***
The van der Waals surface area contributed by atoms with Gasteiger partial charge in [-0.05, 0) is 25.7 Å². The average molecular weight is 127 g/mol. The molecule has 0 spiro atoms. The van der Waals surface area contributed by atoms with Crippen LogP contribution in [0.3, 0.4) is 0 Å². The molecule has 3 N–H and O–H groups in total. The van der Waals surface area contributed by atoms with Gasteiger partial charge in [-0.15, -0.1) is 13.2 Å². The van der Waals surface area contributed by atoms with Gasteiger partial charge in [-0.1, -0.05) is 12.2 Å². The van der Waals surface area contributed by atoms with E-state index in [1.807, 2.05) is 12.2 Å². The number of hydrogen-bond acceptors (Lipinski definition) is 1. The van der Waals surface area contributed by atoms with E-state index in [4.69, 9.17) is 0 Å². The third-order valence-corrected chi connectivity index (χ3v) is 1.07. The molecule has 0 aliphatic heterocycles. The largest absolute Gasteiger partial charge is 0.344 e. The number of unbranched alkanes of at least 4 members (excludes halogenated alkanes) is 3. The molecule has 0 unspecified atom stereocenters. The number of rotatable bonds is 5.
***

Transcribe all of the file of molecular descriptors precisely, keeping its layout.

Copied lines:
The van der Waals surface area contributed by atoms with Gasteiger partial charge in [-0.05, 0) is 25.7 Å². The average molecular weight is 127 g/mol. The molecule has 0 spiro atoms. The van der Waals surface area contributed by atoms with Crippen LogP contribution in [0.3, 0.4) is 0 Å². The molecule has 3 N–H and O–H groups in total. The van der Waals surface area contributed by atoms with Gasteiger partial charge in [-0.15, -0.1) is 13.2 Å². The van der Waals surface area contributed by atoms with Gasteiger partial charge in [-0.1, -0.05) is 12.2 Å². The van der Waals surface area contributed by atoms with E-state index in [1.807, 2.05) is 12.2 Å². The number of hydrogen-bond acceptors (Lipinski definition) is 1. The van der Waals surface area contributed by atoms with E-state index in [4.69, 9.17) is 0 Å². The third-order valence-corrected chi connectivity index (χ3v) is 1.07. The molecule has 0 aliphatic heterocycles. The largest absolute Gasteiger partial charge is 0.344 e. The number of unbranched alkanes of at least 4 members (excludes halogenated alkanes) is 3. The molecule has 0 unspecified atom stereocenters. The number of rotatable bonds is 5.